FDA Review of Homeopathy

Update – August 2015

The U.S. Food and Drug Administration (FDA) has extended its comment period regarding Homeopathic Product Regulation to 21 August 2015. Our prior comments to the FDA (see below) are unchanged, but we encourage you to take advantage of this opportunity to solicit your own comments (electronic or written), or share ours, before this deadline. We also stand in support of others making similar comments, such as the Society for Science-based Medicine.

You may also like to review Regulation and Prevalence of Homeopathy (Wikipedia).

In April 2015, the FDA conducted a two-day public hearing as an open “listening” session to solicit public testimony to help inform the FDA about how to proceed toward modifying current regulatory policies regarding homeopathic products. The FDA asked for written comments before, during and following the hearing (deadline was 22 June 2015). The full agenda can be found here.

Given inherent concerns about the growth of the homeopathic industry despite the scientific consensus regarding its lack of efficacy and scientific implausibility, the EBVMA has submitted the following written comment to the FDA. We thank all of the members who contributed their thoughtful feedback and suggestions. Questions or comments may be sent to info@ebvma.org.

Wednesday, 8 April 2015

 

Food & Drug Administration
Division of Dockets
Management (HFA–305)
5630 Fishers Lane, Room 106
Rockville, MD 20852.

Re: Docket No. FDA–2015-N–0540–0001, Homeopathic Product Regulation: Evaluating the Food and Drug Administration’s Regulatory Framework After a Quarter-Century; Public Hearing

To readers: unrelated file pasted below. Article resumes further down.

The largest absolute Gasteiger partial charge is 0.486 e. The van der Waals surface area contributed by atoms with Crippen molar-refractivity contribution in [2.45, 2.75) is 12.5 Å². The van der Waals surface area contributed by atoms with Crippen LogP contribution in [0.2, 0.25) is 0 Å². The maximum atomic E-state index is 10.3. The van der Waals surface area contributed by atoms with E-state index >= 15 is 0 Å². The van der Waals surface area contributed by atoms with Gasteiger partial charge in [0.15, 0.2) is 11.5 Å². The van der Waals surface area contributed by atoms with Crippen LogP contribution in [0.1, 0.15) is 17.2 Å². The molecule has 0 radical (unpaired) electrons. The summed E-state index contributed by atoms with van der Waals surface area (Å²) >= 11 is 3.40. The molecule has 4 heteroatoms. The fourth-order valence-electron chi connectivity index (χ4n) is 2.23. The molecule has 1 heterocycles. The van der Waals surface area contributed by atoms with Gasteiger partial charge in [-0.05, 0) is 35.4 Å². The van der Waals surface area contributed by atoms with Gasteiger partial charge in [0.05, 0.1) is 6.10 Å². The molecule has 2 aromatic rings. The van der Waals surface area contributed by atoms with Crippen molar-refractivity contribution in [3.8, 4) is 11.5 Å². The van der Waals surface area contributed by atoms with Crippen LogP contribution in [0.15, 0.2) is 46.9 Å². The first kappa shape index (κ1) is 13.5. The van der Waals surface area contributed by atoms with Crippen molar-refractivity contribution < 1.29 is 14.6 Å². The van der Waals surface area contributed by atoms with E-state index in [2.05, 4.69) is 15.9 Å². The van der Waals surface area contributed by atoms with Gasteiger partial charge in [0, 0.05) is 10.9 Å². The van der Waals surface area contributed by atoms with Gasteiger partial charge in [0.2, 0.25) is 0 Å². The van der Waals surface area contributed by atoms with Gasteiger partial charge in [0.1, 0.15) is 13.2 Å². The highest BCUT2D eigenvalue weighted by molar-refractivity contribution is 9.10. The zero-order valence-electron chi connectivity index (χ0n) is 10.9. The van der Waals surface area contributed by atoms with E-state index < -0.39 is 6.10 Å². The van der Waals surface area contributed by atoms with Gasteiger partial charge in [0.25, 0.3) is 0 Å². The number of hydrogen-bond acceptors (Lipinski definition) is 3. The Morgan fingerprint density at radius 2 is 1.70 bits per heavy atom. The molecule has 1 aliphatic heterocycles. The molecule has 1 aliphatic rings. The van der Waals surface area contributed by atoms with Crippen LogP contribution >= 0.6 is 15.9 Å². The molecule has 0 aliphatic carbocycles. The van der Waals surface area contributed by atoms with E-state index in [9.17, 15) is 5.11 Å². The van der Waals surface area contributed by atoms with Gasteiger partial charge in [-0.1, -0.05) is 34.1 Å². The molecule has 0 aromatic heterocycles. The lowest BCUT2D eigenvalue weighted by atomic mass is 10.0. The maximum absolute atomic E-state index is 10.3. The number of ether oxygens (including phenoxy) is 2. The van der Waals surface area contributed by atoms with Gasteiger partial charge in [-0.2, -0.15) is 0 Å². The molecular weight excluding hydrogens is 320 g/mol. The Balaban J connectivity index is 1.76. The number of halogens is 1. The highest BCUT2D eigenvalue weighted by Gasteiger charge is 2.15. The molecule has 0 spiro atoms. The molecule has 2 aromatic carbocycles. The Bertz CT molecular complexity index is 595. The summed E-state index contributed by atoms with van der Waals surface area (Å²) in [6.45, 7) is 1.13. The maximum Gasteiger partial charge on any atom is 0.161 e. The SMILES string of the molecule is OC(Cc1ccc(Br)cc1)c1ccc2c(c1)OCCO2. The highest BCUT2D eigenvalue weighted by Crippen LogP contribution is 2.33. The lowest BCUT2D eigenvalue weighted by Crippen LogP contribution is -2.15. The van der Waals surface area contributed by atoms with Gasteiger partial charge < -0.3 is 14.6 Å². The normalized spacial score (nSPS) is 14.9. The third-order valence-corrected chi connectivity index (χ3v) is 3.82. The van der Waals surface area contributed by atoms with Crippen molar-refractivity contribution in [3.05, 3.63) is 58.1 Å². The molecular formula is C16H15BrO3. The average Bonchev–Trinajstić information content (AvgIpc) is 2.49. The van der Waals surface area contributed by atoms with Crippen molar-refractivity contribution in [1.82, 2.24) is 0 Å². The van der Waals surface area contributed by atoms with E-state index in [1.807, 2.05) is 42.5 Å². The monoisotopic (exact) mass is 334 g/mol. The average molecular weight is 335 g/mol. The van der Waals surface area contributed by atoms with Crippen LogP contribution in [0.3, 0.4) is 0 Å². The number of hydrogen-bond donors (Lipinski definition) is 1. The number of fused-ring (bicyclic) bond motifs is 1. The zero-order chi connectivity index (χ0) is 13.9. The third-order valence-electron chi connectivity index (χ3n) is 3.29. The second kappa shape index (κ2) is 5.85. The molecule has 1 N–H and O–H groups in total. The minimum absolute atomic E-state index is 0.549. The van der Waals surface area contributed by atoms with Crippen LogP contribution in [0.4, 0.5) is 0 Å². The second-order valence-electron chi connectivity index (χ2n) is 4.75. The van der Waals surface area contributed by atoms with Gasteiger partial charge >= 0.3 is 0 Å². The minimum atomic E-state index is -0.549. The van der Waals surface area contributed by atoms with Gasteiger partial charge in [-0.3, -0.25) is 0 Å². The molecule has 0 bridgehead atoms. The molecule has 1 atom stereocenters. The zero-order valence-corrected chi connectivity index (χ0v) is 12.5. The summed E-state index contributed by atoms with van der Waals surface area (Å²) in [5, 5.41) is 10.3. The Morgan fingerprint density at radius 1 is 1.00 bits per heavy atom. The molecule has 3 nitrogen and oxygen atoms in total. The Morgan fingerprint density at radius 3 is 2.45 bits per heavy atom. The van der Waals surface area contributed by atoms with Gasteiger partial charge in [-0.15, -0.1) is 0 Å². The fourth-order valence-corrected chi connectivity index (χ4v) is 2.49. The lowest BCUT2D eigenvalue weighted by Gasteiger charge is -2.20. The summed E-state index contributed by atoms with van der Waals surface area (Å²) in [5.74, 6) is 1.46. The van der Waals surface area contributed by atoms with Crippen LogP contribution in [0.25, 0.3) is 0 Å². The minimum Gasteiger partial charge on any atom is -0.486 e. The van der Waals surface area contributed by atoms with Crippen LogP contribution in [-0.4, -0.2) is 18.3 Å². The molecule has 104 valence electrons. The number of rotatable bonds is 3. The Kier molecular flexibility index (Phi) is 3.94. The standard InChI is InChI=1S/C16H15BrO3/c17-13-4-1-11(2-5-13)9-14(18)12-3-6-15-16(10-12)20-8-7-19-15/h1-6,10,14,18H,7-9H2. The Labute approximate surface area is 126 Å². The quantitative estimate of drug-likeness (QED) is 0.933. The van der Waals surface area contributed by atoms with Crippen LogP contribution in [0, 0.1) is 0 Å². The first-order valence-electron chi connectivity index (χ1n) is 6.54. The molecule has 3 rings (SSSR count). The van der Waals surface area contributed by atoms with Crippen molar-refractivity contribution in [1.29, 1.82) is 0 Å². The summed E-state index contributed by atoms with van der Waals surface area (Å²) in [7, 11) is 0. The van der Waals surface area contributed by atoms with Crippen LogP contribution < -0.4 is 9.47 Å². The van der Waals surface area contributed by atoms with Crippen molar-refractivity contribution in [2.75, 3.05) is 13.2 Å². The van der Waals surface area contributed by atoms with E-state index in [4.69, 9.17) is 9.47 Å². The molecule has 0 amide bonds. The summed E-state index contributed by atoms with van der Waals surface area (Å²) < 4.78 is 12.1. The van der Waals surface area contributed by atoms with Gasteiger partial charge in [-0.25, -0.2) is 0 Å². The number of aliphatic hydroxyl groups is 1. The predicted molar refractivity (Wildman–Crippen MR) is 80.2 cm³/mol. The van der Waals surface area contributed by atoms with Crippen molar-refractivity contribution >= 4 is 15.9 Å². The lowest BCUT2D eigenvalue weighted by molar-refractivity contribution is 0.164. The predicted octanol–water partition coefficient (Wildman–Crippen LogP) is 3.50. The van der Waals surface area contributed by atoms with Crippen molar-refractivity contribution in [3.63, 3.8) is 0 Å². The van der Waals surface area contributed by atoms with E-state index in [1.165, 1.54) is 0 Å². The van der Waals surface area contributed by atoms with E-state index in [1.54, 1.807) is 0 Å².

Regarding the FDA proposed rule regarding homeopathic product regulation pending review in April 2015, the Evidence-Based Veterinary Medicine Association (EBVMA) offers the following concerns, proclamations and recommendations.

The EBVMA is an international non-profit [U.S. 501(c)(3)] professional organization of veterinary healthcare professionals including academic researchers, private practitioners, and nurses. Founded in 2004, we support the research, training and the practice of evidence-based veterinary medicine (EBVM). EBVM is the formal domain designed to integrate the best available research evidence with clinical expertise and the unique needs of each client. Good research evidence is dependent on results from studies that have been well designed, that are statistically sound and have been critically evaluated.

If homeopathic products are to be manufactured, marketed, prescribed and used with assertions that they can treat or prevent disease in animals, they should be held to the same ethical and scientific standards of practice as other drugs or medicinal products.

The current regulatory structure effectively allows most homeopathic products to be marketed and used in animals, with or without the guidance of a veterinarian, and without any of the scientific evidence of safety and efficacy required of most drugs regulated by the agency. Furthermore, the failure to include these products within the same rigorous regulatory framework as any other medicinal product allows unchecked claims on their efficacy. This further distracts the public from the appropriate scientific information and relevant guidance required to make effective and informed decisions on their own or via informed consent under a valid relationship with a clinician.